How Silicon Valley Could Destabilize The Democratic Party

President Barack Obama holds up a Facebook hoodie sweater that was given to him by Facebook CEO Mark Zuckerberg, right, during a town hall meeting to discuss reducing the national debt, April 20, 2011, at Facebook headquarters in Palo Alto, Calif. (AP Photo/Pablo Martinez Monsivais)

President Barack Obama holds up a Facebook hoodie sweater that was given to him by Facebook CEO Mark Zuckerberg, right, during a town hall meeting at Facebook headquarters in Palo Alto, Calif. (AP Photo/Pablo Martinez Monsivais)

Joel Kotkin  writes:  Much has been written, often with considerable glee, about the worsening divide in the Republican Party between its corporate and Tea Party wings. Yet the Democrats may soon face their own schism as a result of the growing power in the party of high-tech business interests.

Gaining the support of tech moguls is a huge win for the Democrats — at least initially. They are not only a huge source of money, they also can provide critical expertise that the Republicans have been far slower to employ. There have always been affluent individuals who backed liberal or Democratic causes, either out of conviction or self-interest, but the tech moguls may be the first large capitalist constituency outside Hollywood to identify almost entirely with the progressives.

This alliance of high tech and Democrats is relatively new. In the 1970s and 1980s the politics of Silicon Valley’s leaders tended more to middle-of-the-road Republican. But the new generation oligarchs are very different from the traditional “propeller heads” who once populated the Valley. More media savvy and less dependent on manufacturing, the new leaders have less interest in the kind of infrastructure and business policies generally favored by more traditional businesses. They also tend to have progressive views on gay marriage and climate change that align with the gospel of the Obama Democratic Party.

In the process, the Bay Area, particularly the Silicon Valley- San Francisco corridor, has become one of the most solidly liberal regions in the country. The leading tech companies, mostly based in the area, send over four-fifths of their contributions to Democratic candidates.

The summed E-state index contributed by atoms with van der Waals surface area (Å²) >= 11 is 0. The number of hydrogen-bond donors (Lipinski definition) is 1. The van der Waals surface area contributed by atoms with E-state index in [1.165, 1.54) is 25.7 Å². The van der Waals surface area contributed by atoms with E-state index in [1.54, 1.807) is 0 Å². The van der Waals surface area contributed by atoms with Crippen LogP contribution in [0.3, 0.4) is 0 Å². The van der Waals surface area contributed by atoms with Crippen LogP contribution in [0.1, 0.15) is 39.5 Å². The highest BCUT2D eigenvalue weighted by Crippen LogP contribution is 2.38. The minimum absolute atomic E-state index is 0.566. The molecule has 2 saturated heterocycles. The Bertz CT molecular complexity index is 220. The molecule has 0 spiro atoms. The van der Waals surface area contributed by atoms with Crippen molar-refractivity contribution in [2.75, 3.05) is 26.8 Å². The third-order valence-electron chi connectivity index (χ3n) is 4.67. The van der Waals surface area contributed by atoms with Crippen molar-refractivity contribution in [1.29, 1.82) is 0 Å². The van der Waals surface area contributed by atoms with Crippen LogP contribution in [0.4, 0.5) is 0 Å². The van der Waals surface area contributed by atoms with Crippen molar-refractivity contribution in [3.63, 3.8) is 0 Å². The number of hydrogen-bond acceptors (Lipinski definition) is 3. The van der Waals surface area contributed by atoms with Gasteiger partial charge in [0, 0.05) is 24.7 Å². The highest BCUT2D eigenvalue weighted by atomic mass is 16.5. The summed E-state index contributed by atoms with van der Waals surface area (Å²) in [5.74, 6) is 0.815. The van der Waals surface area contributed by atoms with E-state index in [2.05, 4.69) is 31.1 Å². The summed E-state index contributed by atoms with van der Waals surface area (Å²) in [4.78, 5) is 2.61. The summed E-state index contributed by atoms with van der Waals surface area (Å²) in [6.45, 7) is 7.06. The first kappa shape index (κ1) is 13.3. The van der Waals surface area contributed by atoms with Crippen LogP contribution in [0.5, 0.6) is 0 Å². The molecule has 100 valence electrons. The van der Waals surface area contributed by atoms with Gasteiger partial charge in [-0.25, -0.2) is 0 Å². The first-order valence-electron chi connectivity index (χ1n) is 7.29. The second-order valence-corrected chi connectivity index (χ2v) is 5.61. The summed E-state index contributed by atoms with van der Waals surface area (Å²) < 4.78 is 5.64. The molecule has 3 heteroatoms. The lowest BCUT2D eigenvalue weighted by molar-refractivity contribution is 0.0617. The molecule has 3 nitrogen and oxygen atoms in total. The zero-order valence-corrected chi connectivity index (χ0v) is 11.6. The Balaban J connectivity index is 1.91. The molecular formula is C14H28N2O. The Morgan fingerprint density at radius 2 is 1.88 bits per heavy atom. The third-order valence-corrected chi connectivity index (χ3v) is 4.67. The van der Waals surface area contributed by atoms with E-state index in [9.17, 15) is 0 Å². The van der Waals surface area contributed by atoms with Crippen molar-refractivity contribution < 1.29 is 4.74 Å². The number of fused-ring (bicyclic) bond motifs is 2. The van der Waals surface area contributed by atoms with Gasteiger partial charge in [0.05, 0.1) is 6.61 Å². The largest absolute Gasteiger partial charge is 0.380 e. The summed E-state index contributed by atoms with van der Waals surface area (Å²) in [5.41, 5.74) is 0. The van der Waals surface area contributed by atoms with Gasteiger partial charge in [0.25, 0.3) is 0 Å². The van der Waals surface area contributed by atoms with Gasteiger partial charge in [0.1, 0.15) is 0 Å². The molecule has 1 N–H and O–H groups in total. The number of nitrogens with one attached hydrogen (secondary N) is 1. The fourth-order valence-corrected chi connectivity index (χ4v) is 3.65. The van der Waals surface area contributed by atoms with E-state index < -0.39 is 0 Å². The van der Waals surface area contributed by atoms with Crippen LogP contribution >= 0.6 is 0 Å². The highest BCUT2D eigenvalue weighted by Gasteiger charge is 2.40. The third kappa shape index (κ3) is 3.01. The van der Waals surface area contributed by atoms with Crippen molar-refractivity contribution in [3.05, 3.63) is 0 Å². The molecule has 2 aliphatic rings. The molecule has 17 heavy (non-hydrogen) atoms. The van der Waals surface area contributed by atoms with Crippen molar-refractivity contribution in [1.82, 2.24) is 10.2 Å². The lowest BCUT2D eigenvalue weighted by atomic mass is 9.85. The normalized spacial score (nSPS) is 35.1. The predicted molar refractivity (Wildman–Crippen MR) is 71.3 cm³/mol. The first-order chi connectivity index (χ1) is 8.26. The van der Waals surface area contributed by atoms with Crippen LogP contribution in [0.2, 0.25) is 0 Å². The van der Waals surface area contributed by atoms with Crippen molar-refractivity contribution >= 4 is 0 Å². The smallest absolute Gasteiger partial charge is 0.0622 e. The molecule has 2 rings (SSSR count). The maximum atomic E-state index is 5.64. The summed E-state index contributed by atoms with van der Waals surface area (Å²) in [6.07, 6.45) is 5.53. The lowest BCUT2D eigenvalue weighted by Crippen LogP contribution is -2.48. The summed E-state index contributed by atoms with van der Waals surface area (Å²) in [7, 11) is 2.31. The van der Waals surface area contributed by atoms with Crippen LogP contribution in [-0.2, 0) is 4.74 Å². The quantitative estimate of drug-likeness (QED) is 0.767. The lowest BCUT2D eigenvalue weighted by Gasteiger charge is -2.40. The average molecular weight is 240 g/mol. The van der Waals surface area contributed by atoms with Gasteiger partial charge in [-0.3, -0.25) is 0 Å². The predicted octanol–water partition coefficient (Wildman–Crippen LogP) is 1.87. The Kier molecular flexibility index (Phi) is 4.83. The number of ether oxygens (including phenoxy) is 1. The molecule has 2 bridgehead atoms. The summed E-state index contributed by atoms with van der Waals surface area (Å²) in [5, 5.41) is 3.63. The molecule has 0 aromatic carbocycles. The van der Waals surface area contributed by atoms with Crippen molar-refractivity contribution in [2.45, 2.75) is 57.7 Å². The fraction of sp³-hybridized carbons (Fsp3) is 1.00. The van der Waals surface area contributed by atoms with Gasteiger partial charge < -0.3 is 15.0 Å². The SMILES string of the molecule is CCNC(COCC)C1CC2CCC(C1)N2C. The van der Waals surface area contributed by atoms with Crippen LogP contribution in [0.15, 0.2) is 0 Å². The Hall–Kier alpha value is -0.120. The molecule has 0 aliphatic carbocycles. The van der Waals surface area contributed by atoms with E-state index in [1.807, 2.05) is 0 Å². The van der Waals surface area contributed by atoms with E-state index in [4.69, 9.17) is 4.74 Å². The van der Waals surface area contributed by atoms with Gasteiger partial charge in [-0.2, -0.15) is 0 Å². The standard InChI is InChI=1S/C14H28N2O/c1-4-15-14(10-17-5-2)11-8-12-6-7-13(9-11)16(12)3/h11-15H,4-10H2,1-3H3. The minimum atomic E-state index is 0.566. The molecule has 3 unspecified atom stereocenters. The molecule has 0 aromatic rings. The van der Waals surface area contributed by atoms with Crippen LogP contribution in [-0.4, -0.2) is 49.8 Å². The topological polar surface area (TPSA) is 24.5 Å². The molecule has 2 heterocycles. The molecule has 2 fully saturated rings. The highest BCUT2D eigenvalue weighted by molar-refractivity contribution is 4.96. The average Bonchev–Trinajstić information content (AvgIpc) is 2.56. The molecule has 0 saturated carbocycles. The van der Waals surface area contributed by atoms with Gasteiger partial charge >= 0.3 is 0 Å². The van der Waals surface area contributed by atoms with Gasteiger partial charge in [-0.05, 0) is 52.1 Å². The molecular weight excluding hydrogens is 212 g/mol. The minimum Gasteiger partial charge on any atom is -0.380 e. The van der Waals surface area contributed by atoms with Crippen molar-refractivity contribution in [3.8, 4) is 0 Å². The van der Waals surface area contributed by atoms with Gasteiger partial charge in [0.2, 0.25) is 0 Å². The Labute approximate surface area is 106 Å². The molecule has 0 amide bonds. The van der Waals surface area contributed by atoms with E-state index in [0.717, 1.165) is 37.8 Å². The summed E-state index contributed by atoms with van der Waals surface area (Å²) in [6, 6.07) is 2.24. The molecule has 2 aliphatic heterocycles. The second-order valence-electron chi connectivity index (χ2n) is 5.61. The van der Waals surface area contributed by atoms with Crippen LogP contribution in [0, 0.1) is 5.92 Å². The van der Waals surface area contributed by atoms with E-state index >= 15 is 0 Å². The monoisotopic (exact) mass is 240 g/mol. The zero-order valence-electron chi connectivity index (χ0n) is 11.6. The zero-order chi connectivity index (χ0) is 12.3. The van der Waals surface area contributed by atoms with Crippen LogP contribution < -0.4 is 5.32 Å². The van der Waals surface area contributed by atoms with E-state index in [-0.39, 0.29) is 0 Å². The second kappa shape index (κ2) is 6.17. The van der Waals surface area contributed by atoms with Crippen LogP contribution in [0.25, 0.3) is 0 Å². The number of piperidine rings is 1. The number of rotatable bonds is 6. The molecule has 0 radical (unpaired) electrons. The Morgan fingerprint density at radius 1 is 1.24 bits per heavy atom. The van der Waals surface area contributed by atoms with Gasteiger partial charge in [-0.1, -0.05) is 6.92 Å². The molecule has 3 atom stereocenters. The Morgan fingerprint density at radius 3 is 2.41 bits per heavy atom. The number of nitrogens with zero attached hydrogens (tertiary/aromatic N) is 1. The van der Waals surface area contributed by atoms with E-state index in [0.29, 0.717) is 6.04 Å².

This tech alliance is creating a pool of potential business-tested candidates for the party, including Twitter co-founder Jack Dorsey, who has said he wants to run for mayor of New York someday, even if he now resides in San Francisco.

The tech oligarchs are also poised to reinforce the media dominance enjoyed by the Democrats. Over the past two years we have seen one tech entrepreneur and Obama ally, Chris Hughes, take over the venerable New Republic, while another, Amazon’s Jeff Bezos, bought the Washington Post. More important, pro-Democratic tech firms such as Microsoft, Yahoo and Google now dominate the online news business, while others, such as Netflix and Amazon, are moving aggressively into music, film and television.

Yet for all the advantages of this burgeoning alliance with tech interests, it threatens to create tensions with the party’s traditional base — minorities, labor unions and the public sector — as the party tries accommodate a constituency that combines social liberalism and environmentalist sentiments with vaguely libertarian instincts. The fact that this industry has a pretty awful record on labor and equity issues is something that could prove inconvenient to Democrats seeking to adopt class warfare as their primary tactic.

Indeed, despite its counter-cultural trappings and fashionably progressive leanings, Silicon Valley has turned out to be every bit as cutthroat and greedy as any gaggle of capitalists. Leftist journalists like John Judis may rethink their support for the Valley agenda once they realize that they have become poster children for overweening elite power and outrageous inequality.

Privacy is one issue that should divide liberals from the tech oligarchs. Historically liberals have been on the front line of the battle to protect personal information. But now tech interests have worked hard, with considerable Democratic support, to block privacy protections that would damage their profits in Europe, and closer to home.

Another inevitable flashpoint regards unions, a core progressive constituency. Venture capitalist Mark Andreesen recently declared that “there doesn’t seem to be a role” for unions in the modern economy because people are “marketing themselves and their skills.” Amazon has battled unions not only in the United States, but in more union-friendly Europe as well.

Avatars of equality? Valley boosters speak of the “glorious cocktail of prosperity” they have concocted, but have been very slow to address, or even seek to ameliorate, the vast social chasm that exists under their feet

Read the rest…


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